SEPTA is proposing to spend about $40 million in federal economic relief funds, mostly earmarked to help transit agencies operate buses and trains during the pandemic, on design and engineering work to advance the King of Prussia rail project.
Some Philadelphia transit advocates express worry that the budgetary move will make it harder to maintain levels of service needed to prevent overcrowding on city buses, potentially endangering passengers and operators.
“This money is intended to run transit through the crisis,” said Nat Lownes, of the Philly Transit Riders Union. “The maneuver is not illegal, but it looks shifty when they could be spending money on keeping more buses running.” Overcrowding is an “immediate threat,” he said.
SEPTA officials said the move would not reduce service. The agency’s board of directors is scheduled to vote Thursday on whether to reallocate the money, which has been approved by the Federal Transit Administration and recommended by management.
“This reallocation of funds should have no effect on our ability to transport our riders safely,” said Richard Burnfield, deputy general manager for SEPTA. He said service levels are adjusted as ridership bounces back from the lows of last spring, and city bus routes are operating on pre-pandemic weekday schedules, with enough buses on the streets to allow passengers to maintain social distancing.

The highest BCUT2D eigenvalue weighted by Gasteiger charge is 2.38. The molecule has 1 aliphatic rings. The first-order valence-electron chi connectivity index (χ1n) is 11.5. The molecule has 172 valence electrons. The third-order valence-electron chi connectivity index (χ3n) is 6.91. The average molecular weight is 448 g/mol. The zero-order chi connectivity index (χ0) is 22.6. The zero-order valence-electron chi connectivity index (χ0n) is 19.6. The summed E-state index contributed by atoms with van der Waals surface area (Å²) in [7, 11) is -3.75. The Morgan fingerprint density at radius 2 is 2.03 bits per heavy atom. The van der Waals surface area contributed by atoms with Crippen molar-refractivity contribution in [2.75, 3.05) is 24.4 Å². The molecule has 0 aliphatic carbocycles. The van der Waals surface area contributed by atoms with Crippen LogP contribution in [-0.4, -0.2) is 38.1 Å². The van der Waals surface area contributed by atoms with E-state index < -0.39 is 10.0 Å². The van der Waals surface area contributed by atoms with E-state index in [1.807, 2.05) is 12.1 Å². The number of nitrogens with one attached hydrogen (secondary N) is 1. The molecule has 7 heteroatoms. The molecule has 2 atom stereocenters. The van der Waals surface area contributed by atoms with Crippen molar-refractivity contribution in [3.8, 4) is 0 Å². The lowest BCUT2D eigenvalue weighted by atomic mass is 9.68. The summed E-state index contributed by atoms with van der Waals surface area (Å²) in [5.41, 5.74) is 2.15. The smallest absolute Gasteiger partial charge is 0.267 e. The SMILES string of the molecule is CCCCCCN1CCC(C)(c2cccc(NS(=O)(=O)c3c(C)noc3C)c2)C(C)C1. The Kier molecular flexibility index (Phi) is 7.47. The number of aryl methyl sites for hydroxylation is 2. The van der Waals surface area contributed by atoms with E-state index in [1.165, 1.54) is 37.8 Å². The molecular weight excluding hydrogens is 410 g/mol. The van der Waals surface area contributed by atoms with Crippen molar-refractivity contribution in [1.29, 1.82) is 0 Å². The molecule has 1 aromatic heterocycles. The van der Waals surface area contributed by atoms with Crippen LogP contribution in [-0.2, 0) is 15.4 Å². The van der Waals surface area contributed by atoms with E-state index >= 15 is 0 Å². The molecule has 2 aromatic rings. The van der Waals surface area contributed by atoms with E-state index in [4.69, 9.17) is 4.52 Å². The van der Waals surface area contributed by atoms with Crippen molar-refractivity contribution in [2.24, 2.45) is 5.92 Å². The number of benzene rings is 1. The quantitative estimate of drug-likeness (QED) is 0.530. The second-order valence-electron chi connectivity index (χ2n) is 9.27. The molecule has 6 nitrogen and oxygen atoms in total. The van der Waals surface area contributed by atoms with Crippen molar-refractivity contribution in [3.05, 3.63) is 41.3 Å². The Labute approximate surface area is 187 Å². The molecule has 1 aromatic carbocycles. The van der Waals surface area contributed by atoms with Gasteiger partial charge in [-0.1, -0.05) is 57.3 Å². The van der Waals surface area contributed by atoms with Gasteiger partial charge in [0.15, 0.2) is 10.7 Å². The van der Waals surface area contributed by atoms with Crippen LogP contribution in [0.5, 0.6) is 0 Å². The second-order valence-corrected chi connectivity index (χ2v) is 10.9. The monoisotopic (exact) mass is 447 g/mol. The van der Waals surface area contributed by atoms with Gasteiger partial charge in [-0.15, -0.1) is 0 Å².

Normally, SEPTA leases track owned by Amtrak, the national passenger railroad, to operate some of its rail lines, with the money coming from the capital budget. In the CARES aid legislation, the federal government paid Amtrak $21.7 million directly toward SEPTA’s yearly lease bill, leaving it a balance of just over $39 million.
SEPTA wants to use some of its remaining CARES money for the track leases, freeing up about $40 million in its capital budget to finance the next phase of design and engineering for the King of Prussia project. That work will take two years, at which time the proposed four-mile extension of the Norristown High Speed Line will be eligible for federal construction grants.
Burnfield said the reallocation is “consistent” with the CARES law, which authorized and paid for transit agencies to lease track. SEPTA leases from Amtrak to operate its Trenton, Wilmington/Newark, and Paoli/Thorndale Regional Rail service, as well as portions of the Chestnut Hill West, Airport and Cynwyd rail lines.
“The timing just happened to line up nicely” to enable the agency to avoid a delay in progress of the King of Prussia project, Burnfield said. SEPTA also has an operating cushion of more than $250 million in unspent CARES money.
The King of Prussia extension has long been sought by SEPTA and regional planners because it would link one of the fastest-growing areas in the state with the Norristown Transportation Center and the 69th Street Transportation Center in Upper Darby, offering connections to Center City.